“Does handwriting matter? Not very much according to educators. The Common Core standards, which we have adopted in most states, call for teaching legible handwriting, but only in kindergarten and first grade. After that, the emphasis quickly shifts to proficiency on the keyboard.”
“What’s Lost As Handwriting Fades” – by Maria Konnikova
I have just finished reading this article and you can follow the above link to access it. The article suggests evidence is emerging of a greater link between handwriting and learning. It appears children learn to read more quickly when they first learn to write by hand.
A 2012 study by Karin James at the Indiana University supported the association between handwriting and learning. Children who had not learned to read were presented with index cards with a letter or shape they were to reproduce. They could either:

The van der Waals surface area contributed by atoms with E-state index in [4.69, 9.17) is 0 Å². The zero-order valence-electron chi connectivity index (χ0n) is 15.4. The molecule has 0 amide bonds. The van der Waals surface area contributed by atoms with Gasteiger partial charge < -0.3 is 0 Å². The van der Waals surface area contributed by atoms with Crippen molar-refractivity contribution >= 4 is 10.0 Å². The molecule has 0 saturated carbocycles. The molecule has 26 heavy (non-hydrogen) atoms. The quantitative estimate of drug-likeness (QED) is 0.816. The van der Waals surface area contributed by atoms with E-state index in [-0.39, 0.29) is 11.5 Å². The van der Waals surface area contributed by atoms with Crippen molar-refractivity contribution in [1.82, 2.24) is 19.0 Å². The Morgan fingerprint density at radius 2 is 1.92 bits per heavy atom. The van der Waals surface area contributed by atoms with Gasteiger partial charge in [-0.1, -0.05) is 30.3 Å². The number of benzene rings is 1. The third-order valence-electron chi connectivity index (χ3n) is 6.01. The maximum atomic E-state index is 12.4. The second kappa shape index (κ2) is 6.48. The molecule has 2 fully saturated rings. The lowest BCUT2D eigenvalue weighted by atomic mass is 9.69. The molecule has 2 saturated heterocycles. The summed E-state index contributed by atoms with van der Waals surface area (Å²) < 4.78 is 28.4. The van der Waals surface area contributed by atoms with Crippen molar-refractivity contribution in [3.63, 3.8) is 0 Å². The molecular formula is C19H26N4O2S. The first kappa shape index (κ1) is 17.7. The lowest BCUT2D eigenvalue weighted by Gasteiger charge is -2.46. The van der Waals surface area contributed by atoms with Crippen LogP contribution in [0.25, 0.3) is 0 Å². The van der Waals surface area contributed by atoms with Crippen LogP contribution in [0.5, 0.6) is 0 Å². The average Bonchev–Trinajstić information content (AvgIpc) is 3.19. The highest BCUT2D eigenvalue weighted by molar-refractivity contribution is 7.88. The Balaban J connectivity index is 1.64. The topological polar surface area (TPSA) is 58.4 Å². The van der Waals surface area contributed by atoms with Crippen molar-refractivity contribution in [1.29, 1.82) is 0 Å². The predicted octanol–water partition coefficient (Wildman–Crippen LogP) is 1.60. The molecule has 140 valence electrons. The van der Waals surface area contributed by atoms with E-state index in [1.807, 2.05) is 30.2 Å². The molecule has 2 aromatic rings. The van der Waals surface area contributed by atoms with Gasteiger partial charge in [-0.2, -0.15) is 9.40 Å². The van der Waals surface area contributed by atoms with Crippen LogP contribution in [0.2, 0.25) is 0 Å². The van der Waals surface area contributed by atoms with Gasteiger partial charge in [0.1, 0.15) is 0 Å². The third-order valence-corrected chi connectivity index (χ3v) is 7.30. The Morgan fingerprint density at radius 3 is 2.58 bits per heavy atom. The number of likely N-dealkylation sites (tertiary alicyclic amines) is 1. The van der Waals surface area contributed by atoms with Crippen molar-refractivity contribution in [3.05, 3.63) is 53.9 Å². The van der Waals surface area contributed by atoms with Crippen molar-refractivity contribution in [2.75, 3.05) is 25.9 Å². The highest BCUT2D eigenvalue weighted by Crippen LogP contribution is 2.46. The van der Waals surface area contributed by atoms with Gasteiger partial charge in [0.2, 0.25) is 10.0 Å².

- Trace the image on a page with a dotted outline;
- Draw it on a blank sheet of paper;
- Type it on a computer.
A study of their brain waves as they reproduced the shape or letter showed an area of the brain, active when an adult reads and writes, was highly stimulated when the child drew the letter on a blank sheet of paper. The activation was significantly weaker through the other two processes.
Learning is a complicated process. When we reproduce letters, or anything else, by hand a plan is required before executing the action. The end result is highly variable in that it will not exactly represent the original. Learning to identify variable representations is important to decoding letters when reading.
The research by Virginia Berninger, a psychologist at University of Washington, indicated that when a child who composed text by hand (either printing or cursive) “They not only consistently produced more words more quickly than they did on the keyboard, but expressed more ideas.”
There is also a suggestion of different neuro-pathways being developed in the brain when a child progresses on from printing to cursive writing.
Research at the University of California have reported laboratory and real-world studies of students learning better when they take notes by hand than when they type on a keyboard.
So is it time to throw away the pen and paper and adopt the technology and the keyboard? Was it time to give up walking when we invented the car?